A 21-year-old man accused of fatally shooting a couple on a date at a Corona movie theater must stand trial on two counts of first-degree murder and other offenses, a judge ruled Friday.

Joseph Jimenez allegedly gunned down Anthony Barajas, 19, and Rylee Goodrich, 18, both of Corona, last year at the Regal Edwards Theater.

Following a preliminary hearing at the Riverside Hall of Justice, Riverside County Superior Court Judge Bernard Schwartz found there was sufficient evidence to warrant a trial on the murder counts, along with special circumstance allegations of lying in wait and taking multiple lives in the same crime, as well as sentence-enhancing gun and great bodily injury allegations.

Jimenez has pleaded not guilty by reason of insanity.

Schwartz scheduled a post-preliminary hearing arraignment for Oct. 21 and ordered that Jimenez remain held without bail at the Smith Correctional Facility in Banning.

The witness whose testimony lasted all of Friday morning, Julian Velasquez, testified that on the night of July 26, 2021, he and two other friends, identified as “Ramon” and “Carlos,” invited Jimenez to join them for dinner at a Corona restaurant before they all headed over to the theater to see “The Forever Purge,” a horror film about societal collapse.

Velasquez said the recent Santiago High School graduates had been close at one time, but Jimenez had “changed drastically” after the loss of his mother a year earlier. The witness recalled how the defendant would wander off as he and the others tried to engage him in conversation, or how he would sometimes blurt out irrelevant phrases, murmur to himself and stare into space.

Velasquez admitted growing tired of trying to “babysit” Jimenez, but the witness and his friends wanted to attempt to include him in their camaraderie, so they invited him to dinner and to watch the film.

While dining, the defendant was already adrift, looking at a wall and murmuring incoherently, before leaving the restaurant and disappearing, according to Velasquez.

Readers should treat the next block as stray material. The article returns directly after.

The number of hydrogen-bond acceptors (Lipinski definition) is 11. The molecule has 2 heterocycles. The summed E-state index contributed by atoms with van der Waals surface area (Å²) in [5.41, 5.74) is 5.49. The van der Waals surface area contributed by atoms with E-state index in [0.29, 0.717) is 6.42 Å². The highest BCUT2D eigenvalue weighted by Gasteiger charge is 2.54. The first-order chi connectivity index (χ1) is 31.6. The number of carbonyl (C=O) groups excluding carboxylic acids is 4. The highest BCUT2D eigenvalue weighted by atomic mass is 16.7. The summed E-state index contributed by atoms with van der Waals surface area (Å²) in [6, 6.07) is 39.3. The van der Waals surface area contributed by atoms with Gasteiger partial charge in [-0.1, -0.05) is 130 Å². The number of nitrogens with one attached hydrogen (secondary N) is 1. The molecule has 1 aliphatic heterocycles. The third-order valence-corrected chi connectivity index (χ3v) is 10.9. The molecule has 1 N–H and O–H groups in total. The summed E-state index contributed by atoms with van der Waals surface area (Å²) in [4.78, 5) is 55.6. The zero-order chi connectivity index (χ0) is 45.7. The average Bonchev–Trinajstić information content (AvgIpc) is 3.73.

He said they didn’t see Jimenez until 40 minutes later, when he parked outside the theater. Velasquez noticed Jimenez carrying a backpack and told him he couldn’t bring it into the theater, so the defendant put it back in his car.

“He was quiet at first, but he got stranger as the movie continued,” the witness said. “He kept staring at us, making us uncomfortable. He was staring at us like he wanted to punch us in the face. That type of stare.”

Jimenez was also talking to himself, and at one point, Velasquez said he clearly heard the defendant say, “I can’t do that to them; they’re my friends.”

Within a few minutes of the movie starting, Jimenez left and retrieved the backpack from his car, then returned and sat back down, the witness said. In the row ahead of him sat Barajas and Goodrich. Velasquez testified there was no interaction between any of them and the victims. No one else was in the theater for the late-night showing.

Velasquez said he asked Jimenez what was in the backpack, and Jimenez replied, “a strap,” which the witness took to mean “a pistol.” He said he didn’t look in the bag, but picked it up and passed it to his friends, in a kind of “keep-away” effort, concerned what Jimenez might do with the contents. However, the defendant finally took back possession of the backpack.

Velasquez said he, Ramon and Carlos indicated they were going to the restroom, but instead left the theater.

“We wanted to ditch him,” the witness recalled. “We talked, saying he’s being weird and we’re not going to hang out with him.”

The following morning, Velasquez and the others learned of the shooting. After agreeing that Jimenez was most likely the shooter, Velasquez contacted police.

Theater employees discovered the victims when they began cleaning the venue after the film ended. The pair had been shot in the head.

Goodrich was pronounced dead at the scene, and Barajas was taken to Riverside Community Hospital, where he died two days later. He was a social media influencer with nearly 1 million followers on TikTok.

A search warrant was served within 48 hours of the killings at a residence in the 19000 block of Envoy Avenue, near Diamond Street in El Cerrito, where Jimenez was arrested and a handgun was seized, according to the Corona Police Department.

Jimenez divulged in a jailhouse interview with a newspaper shortly after the killings that he had been tormented by voices and had been diagnosed with schizophrenia but had stopped taking his medication.

He has no documented prior felony or misdemeanor convictions.

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